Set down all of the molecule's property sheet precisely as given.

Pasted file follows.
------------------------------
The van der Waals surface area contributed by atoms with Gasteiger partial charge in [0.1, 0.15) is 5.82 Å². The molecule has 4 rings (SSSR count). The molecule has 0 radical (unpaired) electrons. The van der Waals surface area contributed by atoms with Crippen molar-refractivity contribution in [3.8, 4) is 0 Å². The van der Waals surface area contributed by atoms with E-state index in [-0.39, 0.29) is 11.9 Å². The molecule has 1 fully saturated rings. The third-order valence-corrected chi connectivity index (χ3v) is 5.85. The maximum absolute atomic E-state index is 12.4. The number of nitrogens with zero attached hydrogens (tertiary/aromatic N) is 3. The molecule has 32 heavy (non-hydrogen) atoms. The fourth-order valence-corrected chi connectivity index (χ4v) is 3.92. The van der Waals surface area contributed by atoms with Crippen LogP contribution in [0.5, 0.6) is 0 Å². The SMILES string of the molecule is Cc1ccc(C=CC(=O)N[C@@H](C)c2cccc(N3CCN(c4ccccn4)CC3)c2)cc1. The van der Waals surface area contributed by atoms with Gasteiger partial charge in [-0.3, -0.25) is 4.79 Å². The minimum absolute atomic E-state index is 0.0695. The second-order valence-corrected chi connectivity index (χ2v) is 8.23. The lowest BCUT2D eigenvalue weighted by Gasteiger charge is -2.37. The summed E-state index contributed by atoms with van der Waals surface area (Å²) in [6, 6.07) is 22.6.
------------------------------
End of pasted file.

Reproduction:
The van der Waals surface area contributed by atoms with Gasteiger partial charge in [0.1, 0.15) is 5.82 Å². The molecule has 4 rings (SSSR count). The molecule has 0 radical (unpaired) electrons. The van der Waals surface area contributed by atoms with Crippen molar-refractivity contribution in [3.8, 4) is 0 Å². The van der Waals surface area contributed by atoms with E-state index in [-0.39, 0.29) is 11.9 Å². The molecule has 1 fully saturated rings. The third-order valence-corrected chi connectivity index (χ3v) is 5.85. The maximum absolute atomic E-state index is 12.4. The number of nitrogens with zero attached hydrogens (tertiary/aromatic N) is 3. The molecule has 32 heavy (non-hydrogen) atoms. The fourth-order valence-corrected chi connectivity index (χ4v) is 3.92. The van der Waals surface area contributed by atoms with Crippen LogP contribution in [0.5, 0.6) is 0 Å². The SMILES string of the molecule is Cc1ccc(C=CC(=O)N[C@@H](C)c2cccc(N3CCN(c4ccccn4)CC3)c2)cc1. The van der Waals surface area contributed by atoms with Gasteiger partial charge in [-0.3, -0.25) is 4.79 Å². The minimum absolute atomic E-state index is 0.0695. The second-order valence-corrected chi connectivity index (χ2v) is 8.23. The lowest BCUT2D eigenvalue weighted by Gasteiger charge is -2.37. The summed E-state index contributed by atoms with van der Waals surface area (Å²) in [6, 6.07) is 22.6.